Guidelines are required on how we should use long-term ECG to detect atrial fibrillation.
In this issue of the Journal of the Norwegian Medical Association, Jortveit et al. examine the extent to which long-term ECG recording has consequences for the patients who are tested (1). The background to their analysis is that a very large number of these tests are performed in Norway, and the number is increasing. However, as the authors point out, we lack guidelines on when these tests should be used, and we do not know whether the results of the tests have therapeutic implications.
By considering 1 262 long-term ECG recordings, the authors conclude that in current practice, a large proportion of patients are referred for testing because of 'palpitations' and rarely because they have cardiac arrhythmia. This is especially true of younger patients, who are more often women, and in cases where the test results do not have therapeutic implications.
The authors divided the patients into two main groups: those with no known history of heart disease or stroke, and those with known heart disease. In the first group, which comprised about half of those tested, roughly 5 % had an arrhythmia that required therapeutic management. Among those below the age of 65, the proportion was 3 %. In those with known heart disease, the proportion was unsurprisingly far higher, and the findings led to changes in treatment for a number of these patients.
The aim of the ECG recording was of course the same for both groups, to detect arrhythmias that might increase the risk of serious complications, but the likelihood of such complications was entirely different in the two groups. The authors argue that long-term ECG recording should be used to a greater extent in patients in whom there would be an indication for stroke prophylaxis if atrial fibrillation were detected. The risk of stroke is greater in those already known to have cardiovascular disease. For these patients, long-term ECG could strengthen the indication for stroke prophylaxis. But from a primary prevention perspective, the group with no heart disease is perhaps the most interesting. Can long-term ECG recording identify individuals at high risk of stroke in this group, and are the benefits proportionate to the effort required?
Identifying seemingly healthy individuals at high risk of illness, and then offering them an intervention that can reduce their likelihood of becoming ill, is intuitively appealing. The approach could involve personalised preventive measures based on screening a sample of the population, either systematically or as part of routine consultations for other conditions (so-called opportunistic screening). The article by Jortveit et al. shows that few cases are discovered in this way, but the consequences for the individual can be dramatic.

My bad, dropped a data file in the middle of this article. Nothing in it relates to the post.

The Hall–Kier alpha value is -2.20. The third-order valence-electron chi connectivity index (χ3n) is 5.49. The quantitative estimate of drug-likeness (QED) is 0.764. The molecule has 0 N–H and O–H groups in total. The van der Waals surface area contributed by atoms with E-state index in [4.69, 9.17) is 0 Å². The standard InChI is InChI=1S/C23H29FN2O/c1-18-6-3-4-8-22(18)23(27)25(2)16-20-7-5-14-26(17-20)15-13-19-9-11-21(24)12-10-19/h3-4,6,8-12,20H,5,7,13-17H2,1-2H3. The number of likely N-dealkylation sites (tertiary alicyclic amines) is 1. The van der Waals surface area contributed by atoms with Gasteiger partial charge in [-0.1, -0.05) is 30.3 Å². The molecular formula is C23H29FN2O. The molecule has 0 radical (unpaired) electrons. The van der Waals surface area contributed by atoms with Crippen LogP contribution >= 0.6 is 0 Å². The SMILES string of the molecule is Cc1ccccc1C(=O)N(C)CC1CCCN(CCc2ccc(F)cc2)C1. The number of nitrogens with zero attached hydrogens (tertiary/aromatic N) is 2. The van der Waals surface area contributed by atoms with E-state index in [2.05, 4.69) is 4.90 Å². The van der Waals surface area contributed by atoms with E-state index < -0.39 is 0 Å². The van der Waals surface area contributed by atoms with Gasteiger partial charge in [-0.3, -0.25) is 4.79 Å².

From a primary prevention perspective, the group with no heart disease is perhaps the most interesting
A preventive strategy in which the probability of identifying an individual in need of treatment is low, will require testing many individuals seemingly unnecessarily. This differs from a clinical scenario where a pathological abnormality is of far greater significance. This difference between clinical practice and personalised prevention is essential to keep in mind when considering whether to launch a programme aimed at identifying individuals at high risk of illness.
Jortveit and colleagues refer to the European Society of Cardiology, which recommends opportunistic screening with pulse palpation, and possibly an ECG, for all patients over the age of 65, regardless of the reason for the consultation (2). The argument against opportunistic screening has been that too few potential stroke patients are being identified.
The alternatives to opportunistic screening are targeted mass screening or general population screening. Targeted screening involves selecting at-risk groups, such as individuals with known heart disease or heart failure, hypertonia, diabetes, significant overweight or hyperthyroidism. Today's digitised health service makes this relatively straightforward and probably cost-effective. A 2014 report showed that opportunistic screening was as effective as inviting people to undergo an ECG (3), but the analysis was based on data collected almost 20 years ago (4).
The debate about screening patients for atrial fibrillation has been ongoing for decades. A commentary published as recently as December 2019 concluded that systematic screening could not be recommended (5). The arguments against screening were uncertainty over its effectiveness, as well as the associated costs. Another article published around the same time showed that smart watches, for example, can enable people to detect an irregular heartbeat themselves (6). Screening could thus become unnecessary, but such a development would hardly reduce the pressure on cardiology departments. Guidelines are clearly required.